Children's Literature in Education

, Volume 44, Issue 2, pp 120–139 | Cite as

“A Prostitution Alike of Matter and Spirit”: Anti-War Discourses in Children’s Literature and Childhood Culture Before and During World War I

Original Paper


Histories of the First World War have regularly implicated children’s literature in boys’ eagerness to enlist in the first two years of that conflict. While undoubtedly the majority of children’s books, comics and magazines did espouse nationalistic, jingoistic and martial attitudes, there were alternative stories and environments. Looking at the publications, organisations and educational establishments that opposed the war and resisted the Germanophobia that began to dominate public discourse at the start of the twentieth century casts new light on some of the challenges and dilemmas facing a proportion of boys as they decided whether or not to join up. Additionally, the fact that there were alternative discourses is a reminder that not all readers would have responded in the same way to the same texts. Three areas are considered: children’s stories and pamphlets produced by Quakers and peace societies; left-wing publications, especially those associated with Socialist Sunday Schools; and two of the first progressive schools in Britain.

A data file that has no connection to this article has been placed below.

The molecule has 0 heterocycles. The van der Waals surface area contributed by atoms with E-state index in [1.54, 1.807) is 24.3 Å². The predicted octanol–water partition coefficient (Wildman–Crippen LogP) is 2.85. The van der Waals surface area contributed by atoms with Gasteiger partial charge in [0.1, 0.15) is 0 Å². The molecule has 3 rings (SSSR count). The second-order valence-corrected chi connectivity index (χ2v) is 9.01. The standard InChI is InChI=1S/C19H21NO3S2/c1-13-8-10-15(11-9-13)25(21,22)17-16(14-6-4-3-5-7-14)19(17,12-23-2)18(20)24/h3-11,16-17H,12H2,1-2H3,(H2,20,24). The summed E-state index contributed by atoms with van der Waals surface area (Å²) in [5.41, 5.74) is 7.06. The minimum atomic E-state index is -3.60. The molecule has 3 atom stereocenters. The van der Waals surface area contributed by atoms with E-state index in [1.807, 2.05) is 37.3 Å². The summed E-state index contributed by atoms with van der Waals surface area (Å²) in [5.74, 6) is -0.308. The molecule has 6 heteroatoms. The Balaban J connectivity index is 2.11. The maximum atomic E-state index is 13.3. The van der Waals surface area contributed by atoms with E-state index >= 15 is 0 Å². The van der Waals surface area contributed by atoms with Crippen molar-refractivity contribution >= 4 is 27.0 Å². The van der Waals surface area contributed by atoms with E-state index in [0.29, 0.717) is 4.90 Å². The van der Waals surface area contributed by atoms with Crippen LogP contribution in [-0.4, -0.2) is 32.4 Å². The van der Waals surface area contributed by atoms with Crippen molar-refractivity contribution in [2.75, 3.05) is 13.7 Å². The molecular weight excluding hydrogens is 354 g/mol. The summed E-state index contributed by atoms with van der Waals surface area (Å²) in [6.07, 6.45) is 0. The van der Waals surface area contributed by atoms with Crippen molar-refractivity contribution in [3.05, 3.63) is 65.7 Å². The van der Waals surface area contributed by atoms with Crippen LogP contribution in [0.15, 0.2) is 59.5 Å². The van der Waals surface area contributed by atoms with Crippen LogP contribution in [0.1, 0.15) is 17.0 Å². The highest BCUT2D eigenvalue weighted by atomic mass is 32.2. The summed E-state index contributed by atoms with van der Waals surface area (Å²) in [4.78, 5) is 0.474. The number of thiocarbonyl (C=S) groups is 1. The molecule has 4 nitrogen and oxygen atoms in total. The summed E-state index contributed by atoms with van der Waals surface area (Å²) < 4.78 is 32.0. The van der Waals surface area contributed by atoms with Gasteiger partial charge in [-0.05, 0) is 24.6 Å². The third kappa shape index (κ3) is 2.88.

Pacifism Peace societies Progressive schools Socialist Sunday Schools Quakers Conscientious Objectors 



Several people have helped me in the preparation of this article. Josef Keith from the Library at Friends House, London, advised me on pacifist Quaker writing for children, and Dr. Madelyn Travis made a preliminary examination of some Quaker materials. Tara Sutton and her colleagues at the Working Class Movement Library and staff at the People’s History Museum were helpful and hospitable. Andy Simons of the British Library generously shared his expertise on pacifism and literature. Brian Rance, Archivist of King Alfred School, Natalie Wood, Archivist-Librarian at Abbotsholme School, and Jenny Woodland, Archivist and Trust Administrator at Bootham School welcomed me into their archives, gave thoughtful advice and fact-checked. Finally, Jane Rosen of the Imperial War Museum has been a regular sounding board, advisor and resource as this project has developed.


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Copyright information

© Springer Science+Business Media New York 2012

Authors and Affiliations

  1. 1.School of English Literature, Language and LinguisticsNewcastle UniversityNewcastle upon TyneUK

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